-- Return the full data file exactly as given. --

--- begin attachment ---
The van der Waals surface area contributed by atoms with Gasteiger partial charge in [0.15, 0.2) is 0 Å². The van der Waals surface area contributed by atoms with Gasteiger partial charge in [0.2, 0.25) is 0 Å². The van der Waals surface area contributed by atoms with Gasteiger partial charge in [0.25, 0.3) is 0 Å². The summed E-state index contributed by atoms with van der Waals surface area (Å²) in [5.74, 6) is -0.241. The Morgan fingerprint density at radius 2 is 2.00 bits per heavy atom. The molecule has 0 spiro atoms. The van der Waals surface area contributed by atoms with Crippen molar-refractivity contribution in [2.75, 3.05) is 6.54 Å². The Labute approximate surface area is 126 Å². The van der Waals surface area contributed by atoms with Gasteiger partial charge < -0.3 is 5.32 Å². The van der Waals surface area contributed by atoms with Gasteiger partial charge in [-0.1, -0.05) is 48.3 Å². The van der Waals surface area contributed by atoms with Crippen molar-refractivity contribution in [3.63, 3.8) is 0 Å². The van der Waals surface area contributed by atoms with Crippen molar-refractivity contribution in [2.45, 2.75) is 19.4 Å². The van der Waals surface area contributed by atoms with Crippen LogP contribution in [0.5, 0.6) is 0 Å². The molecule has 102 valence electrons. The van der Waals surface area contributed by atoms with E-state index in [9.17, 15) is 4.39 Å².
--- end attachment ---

The van der Waals surface area contributed by atoms with Gasteiger partial charge in [0.15, 0.2) is 0 Å². The van der Waals surface area contributed by atoms with Gasteiger partial charge in [0.2, 0.25) is 0 Å². The van der Waals surface area contributed by atoms with Gasteiger partial charge in [0.25, 0.3) is 0 Å². The summed E-state index contributed by atoms with van der Waals surface area (Å²) in [5.74, 6) is -0.241. The Morgan fingerprint density at radius 2 is 2.00 bits per heavy atom. The molecule has 0 spiro atoms. The van der Waals surface area contributed by atoms with Crippen molar-refractivity contribution in [2.75, 3.05) is 6.54 Å². The Labute approximate surface area is 126 Å². The van der Waals surface area contributed by atoms with Gasteiger partial charge < -0.3 is 5.32 Å². The van der Waals surface area contributed by atoms with Gasteiger partial charge in [-0.1, -0.05) is 48.3 Å². The van der Waals surface area contributed by atoms with Crippen molar-refractivity contribution in [3.63, 3.8) is 0 Å². The van der Waals surface area contributed by atoms with Crippen molar-refractivity contribution in [2.45, 2.75) is 19.4 Å². The van der Waals surface area contributed by atoms with Crippen LogP contribution in [0.5, 0.6) is 0 Å². The molecule has 102 valence electrons. The van der Waals surface area contributed by atoms with E-state index in [9.17, 15) is 4.39 Å².